Indian Paintbrush (Castilleja sp.)

An Indain Paintburhs, a red flower with tubular petals, with Phelps lake far away in the distance, tucked between steep mountainous hills

Indian Paintbrush (Castilleja sp.)

With over 200 species of Castilleja, this species of Indian Paintbrush is native to the United States. Wyoming’s state flower is specifically Castilleja linariaefolia, but we will focus on the species coccinea. Coccinea refers to the red petals that resemble cup-like structures. When we think of plants, we know they photosynthesize and get their energy from the direct sunlight, but these plants are hemiparasites, meaning that they get some of their nutrients from other organisms as well. Most of the time, they will parasitize the perennial grasses that accompany them (USFS), as well as sagebrush.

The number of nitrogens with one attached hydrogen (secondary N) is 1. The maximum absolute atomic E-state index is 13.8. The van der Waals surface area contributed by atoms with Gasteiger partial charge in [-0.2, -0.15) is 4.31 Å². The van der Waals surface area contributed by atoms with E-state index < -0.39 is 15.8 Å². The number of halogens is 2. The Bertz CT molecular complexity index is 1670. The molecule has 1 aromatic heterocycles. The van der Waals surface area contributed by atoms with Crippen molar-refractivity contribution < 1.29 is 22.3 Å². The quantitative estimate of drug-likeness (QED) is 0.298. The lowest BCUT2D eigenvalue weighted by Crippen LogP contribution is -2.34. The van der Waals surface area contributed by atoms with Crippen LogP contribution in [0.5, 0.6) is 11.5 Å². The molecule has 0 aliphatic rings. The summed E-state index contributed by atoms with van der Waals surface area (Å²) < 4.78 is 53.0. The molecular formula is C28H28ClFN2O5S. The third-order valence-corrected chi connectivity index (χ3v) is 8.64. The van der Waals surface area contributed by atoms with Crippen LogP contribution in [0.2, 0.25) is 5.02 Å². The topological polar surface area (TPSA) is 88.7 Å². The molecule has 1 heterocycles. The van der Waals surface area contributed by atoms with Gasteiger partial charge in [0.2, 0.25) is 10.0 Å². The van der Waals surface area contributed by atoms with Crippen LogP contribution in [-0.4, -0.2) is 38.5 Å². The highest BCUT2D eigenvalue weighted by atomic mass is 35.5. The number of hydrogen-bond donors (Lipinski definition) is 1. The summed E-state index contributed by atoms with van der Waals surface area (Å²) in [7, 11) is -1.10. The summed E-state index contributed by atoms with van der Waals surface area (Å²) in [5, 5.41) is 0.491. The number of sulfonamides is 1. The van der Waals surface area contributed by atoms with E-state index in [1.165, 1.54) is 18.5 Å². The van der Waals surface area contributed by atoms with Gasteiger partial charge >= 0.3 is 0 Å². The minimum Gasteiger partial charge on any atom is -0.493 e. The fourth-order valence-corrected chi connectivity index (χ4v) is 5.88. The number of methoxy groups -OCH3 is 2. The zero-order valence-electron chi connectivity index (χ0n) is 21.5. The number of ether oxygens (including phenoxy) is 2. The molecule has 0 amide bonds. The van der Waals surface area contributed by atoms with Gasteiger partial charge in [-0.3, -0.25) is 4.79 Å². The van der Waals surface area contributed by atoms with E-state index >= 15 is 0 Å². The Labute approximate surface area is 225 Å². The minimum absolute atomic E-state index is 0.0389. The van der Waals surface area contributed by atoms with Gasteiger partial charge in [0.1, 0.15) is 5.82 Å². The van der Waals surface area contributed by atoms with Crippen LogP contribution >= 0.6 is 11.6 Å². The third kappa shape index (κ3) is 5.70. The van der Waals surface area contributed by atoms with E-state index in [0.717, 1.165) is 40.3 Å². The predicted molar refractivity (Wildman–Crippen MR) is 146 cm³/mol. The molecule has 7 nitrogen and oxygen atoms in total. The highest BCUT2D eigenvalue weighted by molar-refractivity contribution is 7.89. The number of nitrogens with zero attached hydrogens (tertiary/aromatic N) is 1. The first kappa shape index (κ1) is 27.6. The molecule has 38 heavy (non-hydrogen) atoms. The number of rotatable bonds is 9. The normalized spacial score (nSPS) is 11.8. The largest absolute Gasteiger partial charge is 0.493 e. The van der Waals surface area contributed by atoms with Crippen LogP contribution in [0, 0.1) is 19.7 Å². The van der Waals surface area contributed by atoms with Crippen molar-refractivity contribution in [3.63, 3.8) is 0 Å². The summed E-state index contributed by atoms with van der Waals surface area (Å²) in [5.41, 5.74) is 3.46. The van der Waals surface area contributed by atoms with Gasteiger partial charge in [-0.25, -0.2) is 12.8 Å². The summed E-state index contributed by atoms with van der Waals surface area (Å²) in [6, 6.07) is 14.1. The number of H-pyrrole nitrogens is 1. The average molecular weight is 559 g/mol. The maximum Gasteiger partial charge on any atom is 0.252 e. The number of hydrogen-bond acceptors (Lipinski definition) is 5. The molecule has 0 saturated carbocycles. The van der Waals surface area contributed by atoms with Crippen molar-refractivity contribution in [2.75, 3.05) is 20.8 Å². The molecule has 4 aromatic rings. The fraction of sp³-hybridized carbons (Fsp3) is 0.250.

Like any other flowering plant, Indian Paintbrush rely on pollinators to help them reproduce year after year. Because of their interesting petal shape, ruby-throated hummingbirds are a great pollinator of the Indian Paintbrush in general, and other members of this genus. Since hummingbirds have the long, slim bill to reach the nectar, they are a perfect pollinator for these tubular-type flowers.

Click here to learn about how the Indian Paintbrush got its name.

Written by Anna Cressman
PC: Anna Cressman